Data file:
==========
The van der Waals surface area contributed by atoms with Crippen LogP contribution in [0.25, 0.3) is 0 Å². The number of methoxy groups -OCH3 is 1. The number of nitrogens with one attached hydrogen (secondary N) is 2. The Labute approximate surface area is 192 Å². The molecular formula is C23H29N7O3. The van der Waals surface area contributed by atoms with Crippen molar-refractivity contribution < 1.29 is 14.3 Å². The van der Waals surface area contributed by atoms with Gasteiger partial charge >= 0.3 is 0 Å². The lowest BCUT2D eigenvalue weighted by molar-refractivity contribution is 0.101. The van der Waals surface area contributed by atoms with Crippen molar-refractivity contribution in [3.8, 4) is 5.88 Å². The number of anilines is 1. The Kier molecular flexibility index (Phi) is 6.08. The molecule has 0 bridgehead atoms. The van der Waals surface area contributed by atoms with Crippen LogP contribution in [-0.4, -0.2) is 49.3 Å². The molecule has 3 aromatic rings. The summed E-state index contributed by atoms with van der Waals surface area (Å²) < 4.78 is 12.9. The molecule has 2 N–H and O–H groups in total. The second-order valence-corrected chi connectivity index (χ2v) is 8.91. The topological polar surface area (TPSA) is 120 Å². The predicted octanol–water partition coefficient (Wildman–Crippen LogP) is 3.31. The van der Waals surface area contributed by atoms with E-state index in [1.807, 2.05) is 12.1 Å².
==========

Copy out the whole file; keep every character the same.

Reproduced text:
The van der Waals surface area contributed by atoms with Crippen LogP contribution in [0.25, 0.3) is 0 Å². The number of methoxy groups -OCH3 is 1. The number of nitrogens with one attached hydrogen (secondary N) is 2. The Labute approximate surface area is 192 Å². The molecular formula is C23H29N7O3. The van der Waals surface area contributed by atoms with Crippen molar-refractivity contribution < 1.29 is 14.3 Å². The van der Waals surface area contributed by atoms with Gasteiger partial charge >= 0.3 is 0 Å². The lowest BCUT2D eigenvalue weighted by molar-refractivity contribution is 0.101. The van der Waals surface area contributed by atoms with Crippen molar-refractivity contribution in [3.8, 4) is 5.88 Å². The number of anilines is 1. The Kier molecular flexibility index (Phi) is 6.08. The molecule has 0 bridgehead atoms. The van der Waals surface area contributed by atoms with Crippen LogP contribution in [-0.4, -0.2) is 49.3 Å². The molecule has 3 aromatic rings. The summed E-state index contributed by atoms with van der Waals surface area (Å²) < 4.78 is 12.9. The molecule has 2 N–H and O–H groups in total. The second-order valence-corrected chi connectivity index (χ2v) is 8.91. The topological polar surface area (TPSA) is 120 Å². The predicted octanol–water partition coefficient (Wildman–Crippen LogP) is 3.31. The van der Waals surface area contributed by atoms with E-state index in [1.807, 2.05) is 12.1 Å².